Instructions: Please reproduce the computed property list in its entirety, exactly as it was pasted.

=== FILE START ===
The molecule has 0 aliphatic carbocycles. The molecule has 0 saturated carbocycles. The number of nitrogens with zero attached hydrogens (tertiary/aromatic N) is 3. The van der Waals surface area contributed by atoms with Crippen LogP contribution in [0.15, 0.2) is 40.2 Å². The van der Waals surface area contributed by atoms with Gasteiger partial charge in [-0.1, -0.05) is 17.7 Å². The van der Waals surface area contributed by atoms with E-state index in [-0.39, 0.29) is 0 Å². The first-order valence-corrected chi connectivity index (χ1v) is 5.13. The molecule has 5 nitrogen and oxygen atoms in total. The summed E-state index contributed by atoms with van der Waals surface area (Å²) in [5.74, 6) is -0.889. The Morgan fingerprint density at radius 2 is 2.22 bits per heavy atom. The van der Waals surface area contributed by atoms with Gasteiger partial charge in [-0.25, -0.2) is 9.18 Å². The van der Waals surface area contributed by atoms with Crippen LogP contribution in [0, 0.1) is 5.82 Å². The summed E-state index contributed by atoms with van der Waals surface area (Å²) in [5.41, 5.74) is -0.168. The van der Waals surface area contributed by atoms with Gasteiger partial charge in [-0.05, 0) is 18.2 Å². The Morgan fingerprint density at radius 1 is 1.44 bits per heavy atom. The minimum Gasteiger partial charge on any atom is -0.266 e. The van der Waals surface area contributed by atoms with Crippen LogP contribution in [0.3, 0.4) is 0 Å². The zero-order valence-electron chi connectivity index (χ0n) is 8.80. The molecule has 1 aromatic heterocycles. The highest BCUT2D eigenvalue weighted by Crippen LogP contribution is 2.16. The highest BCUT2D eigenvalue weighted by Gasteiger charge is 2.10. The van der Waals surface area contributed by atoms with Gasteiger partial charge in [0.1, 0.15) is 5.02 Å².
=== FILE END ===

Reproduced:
The molecule has 0 aliphatic carbocycles. The molecule has 0 saturated carbocycles. The number of nitrogens with zero attached hydrogens (tertiary/aromatic N) is 3. The van der Waals surface area contributed by atoms with Crippen LogP contribution in [0.15, 0.2) is 40.2 Å². The van der Waals surface area contributed by atoms with Gasteiger partial charge in [-0.1, -0.05) is 17.7 Å². The van der Waals surface area contributed by atoms with E-state index in [-0.39, 0.29) is 0 Å². The first-order valence-corrected chi connectivity index (χ1v) is 5.13. The molecule has 5 nitrogen and oxygen atoms in total. The summed E-state index contributed by atoms with van der Waals surface area (Å²) in [5.74, 6) is -0.889. The Morgan fingerprint density at radius 2 is 2.22 bits per heavy atom. The van der Waals surface area contributed by atoms with Gasteiger partial charge in [-0.25, -0.2) is 9.18 Å². The van der Waals surface area contributed by atoms with Crippen LogP contribution in [0, 0.1) is 5.82 Å². The summed E-state index contributed by atoms with van der Waals surface area (Å²) in [5.41, 5.74) is -0.168. The van der Waals surface area contributed by atoms with Gasteiger partial charge in [-0.05, 0) is 18.2 Å². The Morgan fingerprint density at radius 1 is 1.44 bits per heavy atom. The minimum Gasteiger partial charge on any atom is -0.266 e. The van der Waals surface area contributed by atoms with Crippen LogP contribution in [0.3, 0.4) is 0 Å². The zero-order valence-electron chi connectivity index (χ0n) is 8.80. The molecule has 1 aromatic heterocycles. The highest BCUT2D eigenvalue weighted by Crippen LogP contribution is 2.16. The highest BCUT2D eigenvalue weighted by Gasteiger charge is 2.10. The van der Waals surface area contributed by atoms with Gasteiger partial charge in [0.1, 0.15) is 5.02 Å².